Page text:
Pete's Blog

Encounter in a Mall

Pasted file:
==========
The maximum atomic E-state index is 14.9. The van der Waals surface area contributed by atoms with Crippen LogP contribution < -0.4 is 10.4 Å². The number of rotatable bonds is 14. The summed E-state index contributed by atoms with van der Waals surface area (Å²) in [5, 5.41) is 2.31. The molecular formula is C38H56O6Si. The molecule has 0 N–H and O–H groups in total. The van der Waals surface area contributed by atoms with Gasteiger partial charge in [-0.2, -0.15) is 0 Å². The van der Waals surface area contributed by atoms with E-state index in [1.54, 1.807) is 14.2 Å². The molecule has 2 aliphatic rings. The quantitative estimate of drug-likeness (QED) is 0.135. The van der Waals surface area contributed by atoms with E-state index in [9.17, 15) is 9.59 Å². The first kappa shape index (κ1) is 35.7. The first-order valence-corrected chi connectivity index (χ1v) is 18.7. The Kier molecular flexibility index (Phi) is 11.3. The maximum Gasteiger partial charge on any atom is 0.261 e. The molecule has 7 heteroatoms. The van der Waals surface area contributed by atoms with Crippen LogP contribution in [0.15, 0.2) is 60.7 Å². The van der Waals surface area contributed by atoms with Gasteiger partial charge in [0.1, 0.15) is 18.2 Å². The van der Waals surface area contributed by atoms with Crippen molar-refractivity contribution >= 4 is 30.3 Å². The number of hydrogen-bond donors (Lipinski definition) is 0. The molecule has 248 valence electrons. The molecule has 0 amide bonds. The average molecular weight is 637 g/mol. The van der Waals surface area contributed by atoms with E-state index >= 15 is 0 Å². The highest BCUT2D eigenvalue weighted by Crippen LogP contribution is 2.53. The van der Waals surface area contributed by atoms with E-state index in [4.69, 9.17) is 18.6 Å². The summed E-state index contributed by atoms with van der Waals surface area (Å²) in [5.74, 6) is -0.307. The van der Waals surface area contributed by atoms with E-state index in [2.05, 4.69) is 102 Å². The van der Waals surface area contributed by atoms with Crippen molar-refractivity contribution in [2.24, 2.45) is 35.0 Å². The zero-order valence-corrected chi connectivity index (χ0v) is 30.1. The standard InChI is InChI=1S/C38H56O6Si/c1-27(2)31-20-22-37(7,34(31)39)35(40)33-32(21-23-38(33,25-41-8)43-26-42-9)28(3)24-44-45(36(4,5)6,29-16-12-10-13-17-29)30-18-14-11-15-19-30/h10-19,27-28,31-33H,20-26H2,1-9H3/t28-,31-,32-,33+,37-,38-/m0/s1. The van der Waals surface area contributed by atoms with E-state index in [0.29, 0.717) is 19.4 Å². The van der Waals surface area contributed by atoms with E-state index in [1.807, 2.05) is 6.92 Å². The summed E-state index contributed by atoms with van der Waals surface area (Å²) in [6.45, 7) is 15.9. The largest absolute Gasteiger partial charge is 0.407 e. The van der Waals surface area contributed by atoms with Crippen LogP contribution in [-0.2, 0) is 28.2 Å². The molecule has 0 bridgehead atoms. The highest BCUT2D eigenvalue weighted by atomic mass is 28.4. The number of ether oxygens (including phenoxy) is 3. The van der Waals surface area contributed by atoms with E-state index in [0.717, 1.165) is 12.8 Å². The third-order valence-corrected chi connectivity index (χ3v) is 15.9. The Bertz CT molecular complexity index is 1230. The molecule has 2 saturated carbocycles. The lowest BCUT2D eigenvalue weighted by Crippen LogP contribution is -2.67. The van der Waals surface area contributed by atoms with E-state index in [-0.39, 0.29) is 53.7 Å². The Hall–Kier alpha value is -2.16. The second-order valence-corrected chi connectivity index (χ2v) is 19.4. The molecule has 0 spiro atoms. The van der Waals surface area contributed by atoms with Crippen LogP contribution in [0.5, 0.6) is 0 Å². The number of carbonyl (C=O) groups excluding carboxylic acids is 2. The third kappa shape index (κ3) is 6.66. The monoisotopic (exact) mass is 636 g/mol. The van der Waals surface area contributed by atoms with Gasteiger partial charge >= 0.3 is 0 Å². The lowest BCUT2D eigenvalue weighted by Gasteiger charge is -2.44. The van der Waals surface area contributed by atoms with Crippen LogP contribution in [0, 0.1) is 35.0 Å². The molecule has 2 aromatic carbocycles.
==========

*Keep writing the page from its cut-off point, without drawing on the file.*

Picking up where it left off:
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Small, dark, and well-dressed, she spoke to me as I walked past her in the corridors of the Kitsap Mall. I could not understand what she said. Her thick accent sounded Israeli to my ears. I kept walking. She planted herself in my way and spoke again. "I'm sorry," I replied, "I can't understand you," then made to move around her. She shifted as quickly as any NBA guard and put out her hand for me to shake. The other hand held an open jar. "Do you know Dead Sea?" she asked. What answer could I make? To say "No" would be absurd. To turn and walk quickly in the other direction would be rude. And she would not let me pass. Her hand was still out, moving up and down in an unmistakeable shaking motion. "Do you know Dead Sea?" she asked again, admitting no escape. God help me, I took her hand. Instead of introducing herself or saying "How do you do?" at this point, she instead grasped my hand in a grip of iron and pulled me toward a small kiosk, speaking again a mostly incomprehensible spiel of which I caught, from time to time, phrases like, "Dead Sea salt" and "Give me five minutes." Abandoning myself to fate, I allowed her to rub a large-grained paste into my right hand while she repeated, perhaps four times in all, "Don't use on face, okay?" Finished, she rinsed off my hand in a small basin and said, with great pride, "How do you feel?" I wanted to say, "greasy," which was, in fact, the way my hand felt. But for the first time in several minutes she had relinquished physical possession of me, and I thought I should take advantage of the opportunity for escape. I said, in as formally final a way as I could, "Thank you very much." She gave me a look, more easily understood than any of the words she had spoken so far, which told me that if she had had a knife at that moment I would be a dead man.

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